2% Milk, the essential debut album from Alex Lilly, is scheduled for release on Jan. 11th, 2019 in digital, CD, and vinyl formats, preceded by the single and music video “Distra ting Me,” distracting you soon.

Samantha Sidley

Samantha Sidley is a jazz vocalist, born-and-raised in Los Angeles, and she likes girls.

The words “I like girls” are the first thing you‟ll hear when Sidley‟s debut album Interior Person (Sept. 13th, Release Me Records) opens. The song is an unassuming anthem, a future standard for an evolving culture. It‟s also a fun and funny ice-breaker that you‟ll sing along with.

“I Like Girls” is a peek into what plays out as a meticulously crafted debut album featuring Sidley‟s beautifully trained voice taking confident ownership of songs written for her to sing by some of the most important women in her life.

These other “girls” include fellow musicians Inara George, Alex Lilly, and Sidley‟s “Top One” favorite musician of all-time, her wife, Barbara Gruska.

“Inara and Alex and Barbara wrote songs that are all very personal to my story – they literally are my story – and from my lesbian perspective, which I appreciate so much,” Sidley says. In addition to co-writing many of the songs here, and playing drums (masterfully) on many of the tracks, Gruska also produced Interior Person in a studio constructed in Sidley‟s childhood bedroom (more on that later.)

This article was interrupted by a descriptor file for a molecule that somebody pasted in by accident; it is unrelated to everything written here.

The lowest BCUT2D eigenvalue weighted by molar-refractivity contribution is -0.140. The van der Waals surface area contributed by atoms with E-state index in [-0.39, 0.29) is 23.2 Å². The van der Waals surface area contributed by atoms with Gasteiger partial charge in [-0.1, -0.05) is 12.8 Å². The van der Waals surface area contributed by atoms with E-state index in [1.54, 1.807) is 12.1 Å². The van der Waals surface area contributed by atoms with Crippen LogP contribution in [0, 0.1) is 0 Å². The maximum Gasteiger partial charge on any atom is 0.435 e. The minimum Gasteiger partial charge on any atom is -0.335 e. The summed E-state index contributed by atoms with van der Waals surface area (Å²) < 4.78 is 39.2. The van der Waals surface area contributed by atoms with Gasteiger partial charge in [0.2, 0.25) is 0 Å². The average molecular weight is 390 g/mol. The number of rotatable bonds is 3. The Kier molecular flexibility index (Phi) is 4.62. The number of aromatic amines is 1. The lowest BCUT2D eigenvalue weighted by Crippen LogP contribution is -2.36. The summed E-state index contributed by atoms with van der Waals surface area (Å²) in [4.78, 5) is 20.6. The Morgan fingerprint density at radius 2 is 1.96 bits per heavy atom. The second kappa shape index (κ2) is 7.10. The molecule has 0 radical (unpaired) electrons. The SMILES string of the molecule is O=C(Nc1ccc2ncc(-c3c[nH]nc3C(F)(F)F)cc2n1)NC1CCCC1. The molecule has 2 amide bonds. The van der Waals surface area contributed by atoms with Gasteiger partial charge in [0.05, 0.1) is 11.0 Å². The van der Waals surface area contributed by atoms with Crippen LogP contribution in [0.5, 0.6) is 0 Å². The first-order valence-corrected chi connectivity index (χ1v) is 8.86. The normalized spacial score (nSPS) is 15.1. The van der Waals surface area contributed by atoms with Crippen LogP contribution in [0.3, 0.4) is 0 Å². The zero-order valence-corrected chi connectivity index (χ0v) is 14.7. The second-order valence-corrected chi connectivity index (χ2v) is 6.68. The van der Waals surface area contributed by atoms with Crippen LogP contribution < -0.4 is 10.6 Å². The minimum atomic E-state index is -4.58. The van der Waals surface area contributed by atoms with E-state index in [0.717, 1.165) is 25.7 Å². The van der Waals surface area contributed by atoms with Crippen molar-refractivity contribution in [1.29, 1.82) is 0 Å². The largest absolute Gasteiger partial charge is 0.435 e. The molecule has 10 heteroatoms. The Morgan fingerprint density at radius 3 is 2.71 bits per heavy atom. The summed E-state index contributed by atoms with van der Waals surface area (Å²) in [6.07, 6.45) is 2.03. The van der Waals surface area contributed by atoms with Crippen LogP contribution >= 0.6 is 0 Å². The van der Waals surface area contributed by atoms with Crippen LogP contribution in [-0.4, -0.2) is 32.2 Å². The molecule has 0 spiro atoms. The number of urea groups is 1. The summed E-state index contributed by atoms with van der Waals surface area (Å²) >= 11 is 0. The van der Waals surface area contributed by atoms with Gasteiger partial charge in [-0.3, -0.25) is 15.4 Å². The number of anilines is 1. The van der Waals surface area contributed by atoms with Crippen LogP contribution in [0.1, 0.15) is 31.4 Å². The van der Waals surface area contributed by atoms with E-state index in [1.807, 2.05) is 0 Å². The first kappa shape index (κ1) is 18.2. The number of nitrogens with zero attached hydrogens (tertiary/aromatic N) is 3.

“She is such a badass,” Sidley says. “My record sounds exactly like what I needed it to sound like – the old records I grew up on, mixed with now and the future.”

“I‟m gay and I‟m proud, and I want to sing songs that are about being gay and proud,” Sidley explains about “I Like Girls,” but also about actually liking girls. She is content in her skin, in her relationship, and about how her marriage is not just personal i.e. it includes building a recording studio in her childhood bedroom (we‟ll get to it!)

“I saw her and was completely blown away,” Sidley says of first seeing Gruska‟s band perform over ten years ago. “I thought, I understand that person. I can take care of them.” It wasn‟t until Sidley heard Gruska‟s voice on MySpace (MySpace!) that Sidley got up the nerve to message Gruska that she was “smitten.”